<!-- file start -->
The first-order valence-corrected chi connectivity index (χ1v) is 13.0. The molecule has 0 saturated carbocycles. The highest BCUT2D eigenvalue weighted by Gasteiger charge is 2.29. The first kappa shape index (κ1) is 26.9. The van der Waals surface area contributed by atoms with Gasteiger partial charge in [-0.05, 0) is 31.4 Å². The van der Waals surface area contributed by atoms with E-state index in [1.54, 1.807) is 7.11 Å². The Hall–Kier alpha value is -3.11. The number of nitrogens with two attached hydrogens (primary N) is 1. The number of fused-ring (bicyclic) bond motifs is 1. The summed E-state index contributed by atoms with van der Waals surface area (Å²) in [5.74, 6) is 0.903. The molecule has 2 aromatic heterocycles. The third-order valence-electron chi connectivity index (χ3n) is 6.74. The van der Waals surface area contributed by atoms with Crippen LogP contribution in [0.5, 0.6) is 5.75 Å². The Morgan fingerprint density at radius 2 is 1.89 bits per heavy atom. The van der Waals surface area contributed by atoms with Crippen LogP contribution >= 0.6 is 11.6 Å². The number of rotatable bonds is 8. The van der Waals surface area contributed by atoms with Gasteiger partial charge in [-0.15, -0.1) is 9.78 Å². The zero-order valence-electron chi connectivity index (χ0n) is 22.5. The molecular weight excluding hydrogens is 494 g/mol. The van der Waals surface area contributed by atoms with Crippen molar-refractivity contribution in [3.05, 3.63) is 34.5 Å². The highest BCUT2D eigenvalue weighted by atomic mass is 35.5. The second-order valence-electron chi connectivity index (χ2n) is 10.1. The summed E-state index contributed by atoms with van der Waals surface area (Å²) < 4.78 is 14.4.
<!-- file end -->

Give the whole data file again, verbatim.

The first-order valence-corrected chi connectivity index (χ1v) is 13.0. The molecule has 0 saturated carbocycles. The highest BCUT2D eigenvalue weighted by Gasteiger charge is 2.29. The first kappa shape index (κ1) is 26.9. The van der Waals surface area contributed by atoms with Gasteiger partial charge in [-0.05, 0) is 31.4 Å². The van der Waals surface area contributed by atoms with E-state index in [1.54, 1.807) is 7.11 Å². The Hall–Kier alpha value is -3.11. The number of nitrogens with two attached hydrogens (primary N) is 1. The number of fused-ring (bicyclic) bond motifs is 1. The summed E-state index contributed by atoms with van der Waals surface area (Å²) in [5.74, 6) is 0.903. The molecule has 2 aromatic heterocycles. The third-order valence-electron chi connectivity index (χ3n) is 6.74. The van der Waals surface area contributed by atoms with Crippen LogP contribution in [0.5, 0.6) is 5.75 Å². The Morgan fingerprint density at radius 2 is 1.89 bits per heavy atom. The van der Waals surface area contributed by atoms with Crippen LogP contribution >= 0.6 is 11.6 Å². The number of rotatable bonds is 8. The van der Waals surface area contributed by atoms with Gasteiger partial charge in [-0.15, -0.1) is 9.78 Å². The zero-order valence-electron chi connectivity index (χ0n) is 22.5. The molecular weight excluding hydrogens is 494 g/mol. The van der Waals surface area contributed by atoms with Crippen molar-refractivity contribution in [3.05, 3.63) is 34.5 Å². The highest BCUT2D eigenvalue weighted by atomic mass is 35.5. The second-order valence-electron chi connectivity index (χ2n) is 10.1. The summed E-state index contributed by atoms with van der Waals surface area (Å²) < 4.78 is 14.4.